• Priam summoned his huntsman to do the deed, and sent the man out with the newborn infant.  He went out into the wilderness, on the theory that killing an innocent child would be easier without having to explain to the town that the king had told him to, and drew his knife.  Much like in Snow White, this huntsman, named Agelaus, also found that he just couldn’t kill a baby (at least, not a baby human), so he decided to farm out the job also.  He went to the foot of Mount Ida and left the baby out in the open for Nature to kill.  You can probably see where this is going.  Because Fate is a cruel bitch, even Nature wouldn’t kill that little bastard.  A female bear wandered by and took pity on the squalling little pink thing by taking the tiny boy back to her cave, keeping him safe, and putting her bear nipples in his mouth to give him bear milk.  It’s definitely a weird image, but the story is very specific that the female bear nursed the child.
  • He stayed with the bear for nine days, until the huntsman returned, to bring proof of the baby’s death and possibly to try give the poor thing a proper burial.  Instead, he had a very much alive baby turned back over to him by a surprisingly docile bear.  “Well, shit.  Who am I to argue with the gods, especially in the form of a very large, scary bear.  Little baby, I guess you’re coming home with me since you sure as shit can’t go back to your murder happy parents.”  Agelaus put the little baby in his backpack and carried him home (which some versions of the story say was the origin of his name, Paris, since the word for backpack in Greek is ‘pera’).   He cut out a dog’s tongue (I hope it was a dog that died of natural causes, but I have my suspicions) and presented that to King Priam instead.  The king didn’t look at it too closely, because ew.  
  • As he grew, it quickly became obvious that he was of royal birth due to his exceptional handsomeness and intelligence (because everyone knows that if you’re beautiful, you’re also always intelligent, powerful, and rich because you’re just better than everyone else).  When he was still a kid, he tracked, fought, and beat the shit out of a gang of cattle-thieves, and restored the animals to the herd.  This was kind of a big fucking deal in the ancient Greek world because most of the land wasn’t exactly conducive to raising cattle, so they were a very expensive luxury, and incredibly difficult to replace.  This feat earned him the surname Alexander, which means “protector of men”, but I’m gonna keep calling him just Paris, since that’s what he’s almost always referred to as in the stories.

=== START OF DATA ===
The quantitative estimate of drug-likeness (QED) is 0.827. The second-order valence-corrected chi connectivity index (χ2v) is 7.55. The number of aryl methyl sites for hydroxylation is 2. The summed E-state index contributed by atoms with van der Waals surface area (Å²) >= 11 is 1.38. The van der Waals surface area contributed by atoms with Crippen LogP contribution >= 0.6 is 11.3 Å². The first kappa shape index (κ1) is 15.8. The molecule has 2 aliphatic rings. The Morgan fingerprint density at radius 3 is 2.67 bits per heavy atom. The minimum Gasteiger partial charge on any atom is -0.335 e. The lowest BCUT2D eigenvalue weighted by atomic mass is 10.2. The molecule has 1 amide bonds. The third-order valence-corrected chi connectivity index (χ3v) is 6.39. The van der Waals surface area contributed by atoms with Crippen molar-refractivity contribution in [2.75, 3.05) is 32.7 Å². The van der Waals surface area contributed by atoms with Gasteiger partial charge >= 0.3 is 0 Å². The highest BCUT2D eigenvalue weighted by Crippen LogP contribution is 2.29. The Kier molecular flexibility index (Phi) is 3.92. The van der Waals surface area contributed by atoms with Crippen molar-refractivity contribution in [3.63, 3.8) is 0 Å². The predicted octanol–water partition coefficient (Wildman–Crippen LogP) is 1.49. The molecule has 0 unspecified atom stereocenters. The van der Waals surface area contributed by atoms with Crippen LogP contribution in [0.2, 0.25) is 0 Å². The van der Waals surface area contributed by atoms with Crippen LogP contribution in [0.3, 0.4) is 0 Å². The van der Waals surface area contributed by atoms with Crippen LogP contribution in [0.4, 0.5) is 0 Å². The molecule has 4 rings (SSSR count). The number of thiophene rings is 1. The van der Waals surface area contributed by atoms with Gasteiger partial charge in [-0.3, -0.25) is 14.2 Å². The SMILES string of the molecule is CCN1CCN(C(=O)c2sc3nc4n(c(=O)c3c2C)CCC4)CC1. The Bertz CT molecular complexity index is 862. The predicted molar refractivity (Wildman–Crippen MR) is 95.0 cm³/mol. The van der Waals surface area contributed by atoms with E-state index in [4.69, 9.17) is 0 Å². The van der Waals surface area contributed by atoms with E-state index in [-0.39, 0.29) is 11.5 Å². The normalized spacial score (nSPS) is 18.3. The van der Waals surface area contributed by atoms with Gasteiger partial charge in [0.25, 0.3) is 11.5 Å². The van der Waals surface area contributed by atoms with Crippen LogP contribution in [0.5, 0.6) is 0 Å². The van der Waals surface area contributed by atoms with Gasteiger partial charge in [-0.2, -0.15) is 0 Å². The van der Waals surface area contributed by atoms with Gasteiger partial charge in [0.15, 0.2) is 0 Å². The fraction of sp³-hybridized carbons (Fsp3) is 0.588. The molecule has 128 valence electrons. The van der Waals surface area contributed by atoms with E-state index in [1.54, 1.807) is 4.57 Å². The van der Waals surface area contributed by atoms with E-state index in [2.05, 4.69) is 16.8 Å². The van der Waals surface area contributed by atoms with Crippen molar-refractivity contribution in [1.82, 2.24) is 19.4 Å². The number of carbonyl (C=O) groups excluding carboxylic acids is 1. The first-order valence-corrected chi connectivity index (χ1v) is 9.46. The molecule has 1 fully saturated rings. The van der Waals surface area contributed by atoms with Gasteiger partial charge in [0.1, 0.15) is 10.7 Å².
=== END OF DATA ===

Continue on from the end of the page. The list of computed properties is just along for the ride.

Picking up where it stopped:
• When he grew to a teenager, he met the nymph Oenone, who became his first lover.  As an immortal creature she was, shall we say, more experienced than he was in the art of fucking.  She was a water nymph from Mount Ida (which keeps popping up in this story), and her father was Cebren, a minor river god.  Aside from being inhumanly beautiful (as all nymphs are), she was also skilled in the arts of medicine and prophecy, having been taught by Rhea and Apollo respectively.  When the day came that he left her for another woman (we’re getting to that shortly), she didn’t hold it against him.  Instead, she told him that if he were ever wounded, he should come see her since she could heal almost any wound, no matter how serious, thanks to her training with Apollo, god of medicine (among other things).
  • Other than having mind-blowing sex with his literal nympho lover, Paris’ chief distraction as a teenager was to make Agelaus’ bulls fight each other.  It sounds like the kind of thing a bored asshole would do, even given that videogames didn’t yet exist to get out excess violence, but it was apparently a thing in this town.  One bull started winning every fight, so he decided to stop masturbating and start fucking, by which I mean he decided to have his adopted dad’s bull fight other people’s bulls instead of just other bulls his dad owned.  He began to battle other rival herdsmen (and I think there’s an anime in there somewhere) and beat all comers.  Eventually, he got cocky and offered a golden crown to any bull that could defeat his champion.  The gods don’t like humans to get too uppity, so Ares decided to go down and bust shit up a little.  He transformed into a human and challenged Paris, then changed into the bull to do the actual fighting.  Being the literal god of war, he easily beat a simple bull.  To his credit, Paris didn’t hesitate to hand over the golden crown to the disguised Ares.